year round with open windows are speaking of the world –
of the last deer you saw weaving through balsam, of the bear

who bent double the birdfeeder, wild turkeys and their long-
neck chicks, a lone slavering coyote crossing the yard.

Grief, you say
three times,
each a dry leaf
papering
from your lips.

I left you in the boreal world, rushed back to my own life.
And I admit this with unnatural ease, like there’s no shame

in turning toward the sun, in enduring.

Jane Craven, Kakalak 2020, Main Street Rag Publishing Company

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Lucinda Trew: http://trewwords.com/about/
Jane Craven: https://www.janecraven.com/bio

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2020-11-03b Doughton Park Tree

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Crab follows the Twins, then Lion uncurls himself into the midnight sky.  Bill and I uncurl our mummy bags on Bill’s deserted hillside at the edge of Surry County.  The bulky biceps and pectorals of the Blue Ridge have our back.  We are miles from town, close to a mile from the nearest mercury vapor thief of dark adapted vision.  We’ve put on our longjohns and wool hats to recline in November darkness and be amazed by showers of meteors.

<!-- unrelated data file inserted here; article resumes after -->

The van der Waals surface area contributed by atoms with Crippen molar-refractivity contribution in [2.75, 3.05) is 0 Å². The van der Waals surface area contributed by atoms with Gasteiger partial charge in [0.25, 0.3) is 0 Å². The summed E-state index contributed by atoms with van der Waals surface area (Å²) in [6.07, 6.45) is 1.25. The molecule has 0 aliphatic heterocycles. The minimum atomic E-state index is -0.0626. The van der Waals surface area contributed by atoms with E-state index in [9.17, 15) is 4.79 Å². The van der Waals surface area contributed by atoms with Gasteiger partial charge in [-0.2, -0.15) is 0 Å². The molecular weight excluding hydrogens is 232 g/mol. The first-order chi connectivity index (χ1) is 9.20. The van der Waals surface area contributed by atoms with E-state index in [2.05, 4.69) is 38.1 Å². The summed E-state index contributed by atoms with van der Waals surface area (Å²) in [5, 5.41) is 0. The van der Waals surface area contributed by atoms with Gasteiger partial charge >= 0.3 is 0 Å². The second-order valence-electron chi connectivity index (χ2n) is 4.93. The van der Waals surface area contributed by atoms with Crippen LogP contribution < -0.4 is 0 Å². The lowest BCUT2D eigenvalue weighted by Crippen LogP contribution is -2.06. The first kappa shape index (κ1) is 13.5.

The year before I’d spent a moonless night on a grassy knoll in Doughton Park on the Blue Ridge Parkway.  While cold seeped into my backbone and breath frosted my beard, I had watched hundreds of flares and streamers, an utterly silent celestial bombardment without any crash and boom of artillery.  This year, though, Bill and I had an unwelcome guest.  Luna hovered at our shoulders, the sun full gold across her face.  Her glow overpowered all but the brightest meteorite flashes.  We had to trust that the stars were falling, but only at long intervals could we see their spark.

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My friend Bill Blackley is a moon-bright sky.  His poems are the flash of meteorites.  When you meet Bill you will be warmed at once by his bright charm and quirky wit.  You’ll immediately sense that he never met a stranger.  Within the first minute he’ll have you laughing at one of his stories, or he’ll be listening to your own life story with deep compassion.